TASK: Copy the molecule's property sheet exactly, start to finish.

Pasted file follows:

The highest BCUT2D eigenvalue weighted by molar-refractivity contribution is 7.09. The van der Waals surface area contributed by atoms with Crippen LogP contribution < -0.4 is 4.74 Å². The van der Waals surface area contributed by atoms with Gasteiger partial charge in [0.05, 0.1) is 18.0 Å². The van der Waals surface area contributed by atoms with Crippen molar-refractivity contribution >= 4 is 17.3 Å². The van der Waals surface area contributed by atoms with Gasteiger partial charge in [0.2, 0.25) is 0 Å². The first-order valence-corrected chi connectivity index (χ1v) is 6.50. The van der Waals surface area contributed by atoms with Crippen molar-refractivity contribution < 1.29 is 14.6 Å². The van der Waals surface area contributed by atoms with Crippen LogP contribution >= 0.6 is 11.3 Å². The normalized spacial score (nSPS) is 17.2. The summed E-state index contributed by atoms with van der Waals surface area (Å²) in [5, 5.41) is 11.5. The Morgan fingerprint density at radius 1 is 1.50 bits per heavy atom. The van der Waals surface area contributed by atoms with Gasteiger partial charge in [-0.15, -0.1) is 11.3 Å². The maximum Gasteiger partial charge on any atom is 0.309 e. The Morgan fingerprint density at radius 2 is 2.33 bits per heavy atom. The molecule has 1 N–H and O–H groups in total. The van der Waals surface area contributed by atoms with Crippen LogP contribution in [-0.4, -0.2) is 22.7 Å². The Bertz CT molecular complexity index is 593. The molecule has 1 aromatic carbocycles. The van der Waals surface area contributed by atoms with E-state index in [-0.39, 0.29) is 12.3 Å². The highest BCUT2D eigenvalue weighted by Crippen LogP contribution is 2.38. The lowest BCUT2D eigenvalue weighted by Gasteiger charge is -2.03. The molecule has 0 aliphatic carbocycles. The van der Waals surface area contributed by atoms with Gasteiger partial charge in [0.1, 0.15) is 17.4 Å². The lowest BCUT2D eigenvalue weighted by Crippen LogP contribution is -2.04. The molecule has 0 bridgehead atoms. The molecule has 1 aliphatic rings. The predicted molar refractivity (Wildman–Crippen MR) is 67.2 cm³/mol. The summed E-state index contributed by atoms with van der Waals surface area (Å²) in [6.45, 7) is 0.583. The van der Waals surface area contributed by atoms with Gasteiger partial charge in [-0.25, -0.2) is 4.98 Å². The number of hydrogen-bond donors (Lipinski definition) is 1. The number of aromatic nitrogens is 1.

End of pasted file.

The highest BCUT2D eigenvalue weighted by molar-refractivity contribution is 7.09. The van der Waals surface area contributed by atoms with Crippen LogP contribution < -0.4 is 4.74 Å². The van der Waals surface area contributed by atoms with Gasteiger partial charge in [0.05, 0.1) is 18.0 Å². The van der Waals surface area contributed by atoms with Crippen molar-refractivity contribution >= 4 is 17.3 Å². The van der Waals surface area contributed by atoms with Gasteiger partial charge in [0.2, 0.25) is 0 Å². The first-order valence-corrected chi connectivity index (χ1v) is 6.50. The van der Waals surface area contributed by atoms with Crippen molar-refractivity contribution < 1.29 is 14.6 Å². The van der Waals surface area contributed by atoms with Crippen LogP contribution >= 0.6 is 11.3 Å². The normalized spacial score (nSPS) is 17.2. The summed E-state index contributed by atoms with van der Waals surface area (Å²) in [5, 5.41) is 11.5. The Morgan fingerprint density at radius 1 is 1.50 bits per heavy atom. The van der Waals surface area contributed by atoms with Gasteiger partial charge in [-0.15, -0.1) is 11.3 Å². The maximum Gasteiger partial charge on any atom is 0.309 e. The Morgan fingerprint density at radius 2 is 2.33 bits per heavy atom. The molecule has 1 N–H and O–H groups in total. The van der Waals surface area contributed by atoms with Crippen LogP contribution in [-0.4, -0.2) is 22.7 Å². The Bertz CT molecular complexity index is 593. The molecule has 1 aromatic carbocycles. The van der Waals surface area contributed by atoms with E-state index in [-0.39, 0.29) is 12.3 Å². The highest BCUT2D eigenvalue weighted by Crippen LogP contribution is 2.38. The lowest BCUT2D eigenvalue weighted by Gasteiger charge is -2.03. The molecule has 0 aliphatic carbocycles. The van der Waals surface area contributed by atoms with Gasteiger partial charge in [0.1, 0.15) is 17.4 Å². The lowest BCUT2D eigenvalue weighted by Crippen LogP contribution is -2.04. The molecule has 0 bridgehead atoms. The molecule has 1 aliphatic rings. The predicted molar refractivity (Wildman–Crippen MR) is 67.2 cm³/mol. The summed E-state index contributed by atoms with van der Waals surface area (Å²) in [6.45, 7) is 0.583. The van der Waals surface area contributed by atoms with Gasteiger partial charge in [-0.25, -0.2) is 4.98 Å². The number of hydrogen-bond donors (Lipinski definition) is 1. The number of aromatic nitrogens is 1.